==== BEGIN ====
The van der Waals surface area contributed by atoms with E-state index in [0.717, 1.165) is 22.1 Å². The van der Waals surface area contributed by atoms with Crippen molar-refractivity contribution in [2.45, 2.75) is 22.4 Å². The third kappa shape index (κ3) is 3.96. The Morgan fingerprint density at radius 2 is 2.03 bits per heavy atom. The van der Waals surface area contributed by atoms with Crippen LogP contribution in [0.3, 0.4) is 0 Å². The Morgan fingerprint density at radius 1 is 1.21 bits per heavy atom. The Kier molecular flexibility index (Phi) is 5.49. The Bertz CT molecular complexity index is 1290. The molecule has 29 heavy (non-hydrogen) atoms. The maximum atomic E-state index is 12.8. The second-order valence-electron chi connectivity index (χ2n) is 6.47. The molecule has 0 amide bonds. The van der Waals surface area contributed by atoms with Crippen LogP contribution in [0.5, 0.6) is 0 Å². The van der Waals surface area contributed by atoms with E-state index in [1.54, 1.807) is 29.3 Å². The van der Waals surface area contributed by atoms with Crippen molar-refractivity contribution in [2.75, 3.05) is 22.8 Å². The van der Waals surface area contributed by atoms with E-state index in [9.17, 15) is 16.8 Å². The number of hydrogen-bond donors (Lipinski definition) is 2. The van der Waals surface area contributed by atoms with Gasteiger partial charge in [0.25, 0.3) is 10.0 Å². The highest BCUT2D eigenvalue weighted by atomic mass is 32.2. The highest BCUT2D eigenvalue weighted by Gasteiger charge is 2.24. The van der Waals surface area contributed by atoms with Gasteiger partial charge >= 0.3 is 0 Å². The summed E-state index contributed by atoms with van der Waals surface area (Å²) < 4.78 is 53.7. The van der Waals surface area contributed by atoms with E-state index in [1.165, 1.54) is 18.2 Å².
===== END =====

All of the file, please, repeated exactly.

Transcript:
The van der Waals surface area contributed by atoms with E-state index in [0.717, 1.165) is 22.1 Å². The van der Waals surface area contributed by atoms with Crippen molar-refractivity contribution in [2.45, 2.75) is 22.4 Å². The third kappa shape index (κ3) is 3.96. The Morgan fingerprint density at radius 2 is 2.03 bits per heavy atom. The van der Waals surface area contributed by atoms with Crippen LogP contribution in [0.3, 0.4) is 0 Å². The Morgan fingerprint density at radius 1 is 1.21 bits per heavy atom. The Kier molecular flexibility index (Phi) is 5.49. The Bertz CT molecular complexity index is 1290. The molecule has 29 heavy (non-hydrogen) atoms. The maximum atomic E-state index is 12.8. The second-order valence-electron chi connectivity index (χ2n) is 6.47. The molecule has 0 amide bonds. The van der Waals surface area contributed by atoms with Crippen LogP contribution in [0.5, 0.6) is 0 Å². The van der Waals surface area contributed by atoms with E-state index in [1.54, 1.807) is 29.3 Å². The van der Waals surface area contributed by atoms with Crippen molar-refractivity contribution in [2.75, 3.05) is 22.8 Å². The van der Waals surface area contributed by atoms with E-state index in [9.17, 15) is 16.8 Å². The number of hydrogen-bond donors (Lipinski definition) is 2. The van der Waals surface area contributed by atoms with Gasteiger partial charge in [0.25, 0.3) is 10.0 Å². The highest BCUT2D eigenvalue weighted by atomic mass is 32.2. The highest BCUT2D eigenvalue weighted by Gasteiger charge is 2.24. The van der Waals surface area contributed by atoms with Gasteiger partial charge >= 0.3 is 0 Å². The summed E-state index contributed by atoms with van der Waals surface area (Å²) < 4.78 is 53.7. The van der Waals surface area contributed by atoms with E-state index in [1.165, 1.54) is 18.2 Å².